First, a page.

Thursday, January 5, 2023

Building on Success

Image from Our Life in Pixels on

I have written often on the times I was a dismal failure when I first came out of my gender closet. The times I went home crying following encounters with the public. To make a long story short, I was stared at all the way to being out right laughed at. Similar to many of my novice crossdressing or transgender sisters, teen aged girls were my worst enemy. During this time I kept asking myself why would I leave my fairly comfortable male world I worked so hard to build and survive in for a new existence in a feminine world. I had a long way to go because I had put so much effort into hiding any female mannerisms I may have had. In nearly all ways, I was (or tried to be) a man's man. It worked because I was rarely bullied or had my gender questioned at all except the one time my evil nephew thought he was hurting my feelings when he said I threw a football like a girl. I just replied thanks and moved on.

During all of the setbacks I did seem to have just enough positive feedback on my gender journey to keep moving forward. It could have been because my feminine inner self was starved for attention and wanted her chance to enjoy the spotlight of life.  Very early in my transition, success came when I wasn't laughed at and merely blended in with society as a whole as a woman. Very quickly I learned just blending would not be enough. I found others, mainly women, wanted to talk to me so I needed to quickly develop some sort of a feminine persona. An example was when I kept encountering a long dark haired beauty in not one but two of the venues I frequented. At first when she approached me she was very standoff-ish so I wondered why she even bothered. After a while though she started to warm up and we were able to chat awhile. Who knows, maybe she was just intrigued by the fact she was really interacting with someone who wanted to give up all their male privilege's and enter her world. All too soon, for whatever reason I never saw her again.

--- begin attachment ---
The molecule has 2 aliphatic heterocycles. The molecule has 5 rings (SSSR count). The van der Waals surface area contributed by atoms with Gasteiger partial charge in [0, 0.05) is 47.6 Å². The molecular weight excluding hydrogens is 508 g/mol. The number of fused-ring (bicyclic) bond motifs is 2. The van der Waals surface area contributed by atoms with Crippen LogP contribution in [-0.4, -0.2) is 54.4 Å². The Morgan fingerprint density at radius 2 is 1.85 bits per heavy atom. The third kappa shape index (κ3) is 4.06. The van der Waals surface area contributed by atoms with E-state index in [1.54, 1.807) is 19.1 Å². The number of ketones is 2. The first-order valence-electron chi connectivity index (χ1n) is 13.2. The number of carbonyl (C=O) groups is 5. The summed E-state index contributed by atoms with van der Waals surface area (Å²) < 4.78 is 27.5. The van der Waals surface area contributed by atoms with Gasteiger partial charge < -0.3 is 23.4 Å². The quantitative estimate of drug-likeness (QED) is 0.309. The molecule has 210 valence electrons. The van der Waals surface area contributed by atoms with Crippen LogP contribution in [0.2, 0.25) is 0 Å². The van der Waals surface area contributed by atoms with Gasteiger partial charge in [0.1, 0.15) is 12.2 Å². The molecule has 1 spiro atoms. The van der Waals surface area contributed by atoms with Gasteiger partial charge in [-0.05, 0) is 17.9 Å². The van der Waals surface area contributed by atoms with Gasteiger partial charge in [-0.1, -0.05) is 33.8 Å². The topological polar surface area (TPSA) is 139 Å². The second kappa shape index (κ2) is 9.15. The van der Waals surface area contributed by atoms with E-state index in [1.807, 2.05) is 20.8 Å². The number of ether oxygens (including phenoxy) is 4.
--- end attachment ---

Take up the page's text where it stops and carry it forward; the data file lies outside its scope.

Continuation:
Having success with women such as her led me to open my feminine self up to the world even farther. It proved to be easier than I thought the gender frontier process would be once I started. Looking back at the process, my inner previously hidden feminine person was finally getting her  chance to live. She was building upon her success and loving it. From then on it was a struggle with what remained of my old male self. After all. he provided years of success to my life's equation. It was difficult to finally totally let go of him but I had to if I wanted to keep living at all. Both of my genders were in a vicious struggle for survival. 

As I continued to build upon my feminine successes, I found not only could I play in the girls sandbox but I deserved my place as well as the next woman. Of course I was not able to benefit from growing up as a girl but again I put in as much time and effort as I was allowed to seeing how girls interacted with society. Finally, once I was able to go fulltime as a transgender woman, I learned so much more on how women exist in the world and how strong yet layered their existence is.  My path to success was slower than most but worth the wait. 

1 comment:

  1. It is hard to let "him" go, but just like you I found that the stress of trying to maintain two persona was unbearable. Each time I reverted to the male persona it was like a mini bereavement, it gradually became harder and harder until I couldn't keep both going, in the end one he simply had to go.